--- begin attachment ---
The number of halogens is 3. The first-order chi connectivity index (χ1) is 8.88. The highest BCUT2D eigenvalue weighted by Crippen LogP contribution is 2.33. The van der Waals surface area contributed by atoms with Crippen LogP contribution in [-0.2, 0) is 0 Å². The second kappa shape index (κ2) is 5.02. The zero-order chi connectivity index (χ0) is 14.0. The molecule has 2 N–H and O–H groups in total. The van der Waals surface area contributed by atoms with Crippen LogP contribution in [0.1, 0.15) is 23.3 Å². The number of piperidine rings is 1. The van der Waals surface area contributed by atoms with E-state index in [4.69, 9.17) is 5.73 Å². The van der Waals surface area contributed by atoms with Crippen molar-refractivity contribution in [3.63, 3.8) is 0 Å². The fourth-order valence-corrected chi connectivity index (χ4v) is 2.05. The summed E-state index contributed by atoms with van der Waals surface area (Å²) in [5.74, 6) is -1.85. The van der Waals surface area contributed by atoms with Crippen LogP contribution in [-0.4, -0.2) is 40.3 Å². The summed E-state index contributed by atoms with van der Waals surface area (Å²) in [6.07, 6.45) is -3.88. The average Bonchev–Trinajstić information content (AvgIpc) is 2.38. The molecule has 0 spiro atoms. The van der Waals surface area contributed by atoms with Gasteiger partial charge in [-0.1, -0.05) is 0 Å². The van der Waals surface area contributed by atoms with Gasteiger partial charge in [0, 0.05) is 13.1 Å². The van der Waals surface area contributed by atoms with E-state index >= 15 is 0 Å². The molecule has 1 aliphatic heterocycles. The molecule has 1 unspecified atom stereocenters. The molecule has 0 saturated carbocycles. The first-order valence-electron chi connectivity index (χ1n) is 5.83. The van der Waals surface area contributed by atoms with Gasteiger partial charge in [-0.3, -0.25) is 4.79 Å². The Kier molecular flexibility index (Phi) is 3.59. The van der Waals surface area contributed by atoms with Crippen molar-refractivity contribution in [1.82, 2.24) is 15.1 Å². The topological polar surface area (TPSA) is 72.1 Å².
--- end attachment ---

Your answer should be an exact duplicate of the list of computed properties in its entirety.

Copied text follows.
The number of halogens is 3. The first-order chi connectivity index (χ1) is 8.88. The highest BCUT2D eigenvalue weighted by Crippen LogP contribution is 2.33. The van der Waals surface area contributed by atoms with Crippen LogP contribution in [-0.2, 0) is 0 Å². The second kappa shape index (κ2) is 5.02. The zero-order chi connectivity index (χ0) is 14.0. The molecule has 2 N–H and O–H groups in total. The van der Waals surface area contributed by atoms with Crippen LogP contribution in [0.1, 0.15) is 23.3 Å². The number of piperidine rings is 1. The van der Waals surface area contributed by atoms with E-state index in [4.69, 9.17) is 5.73 Å². The van der Waals surface area contributed by atoms with Crippen molar-refractivity contribution in [3.63, 3.8) is 0 Å². The fourth-order valence-corrected chi connectivity index (χ4v) is 2.05. The summed E-state index contributed by atoms with van der Waals surface area (Å²) in [5.74, 6) is -1.85. The van der Waals surface area contributed by atoms with Crippen LogP contribution in [-0.4, -0.2) is 40.3 Å². The summed E-state index contributed by atoms with van der Waals surface area (Å²) in [6.07, 6.45) is -3.88. The average Bonchev–Trinajstić information content (AvgIpc) is 2.38. The molecule has 0 spiro atoms. The van der Waals surface area contributed by atoms with Gasteiger partial charge in [-0.1, -0.05) is 0 Å². The van der Waals surface area contributed by atoms with Gasteiger partial charge in [0, 0.05) is 13.1 Å². The van der Waals surface area contributed by atoms with E-state index >= 15 is 0 Å². The molecule has 1 aliphatic heterocycles. The molecule has 1 unspecified atom stereocenters. The molecule has 0 saturated carbocycles. The first-order valence-electron chi connectivity index (χ1n) is 5.83. The van der Waals surface area contributed by atoms with Gasteiger partial charge in [-0.3, -0.25) is 4.79 Å². The Kier molecular flexibility index (Phi) is 3.59. The van der Waals surface area contributed by atoms with Crippen molar-refractivity contribution in [1.82, 2.24) is 15.1 Å². The topological polar surface area (TPSA) is 72.1 Å².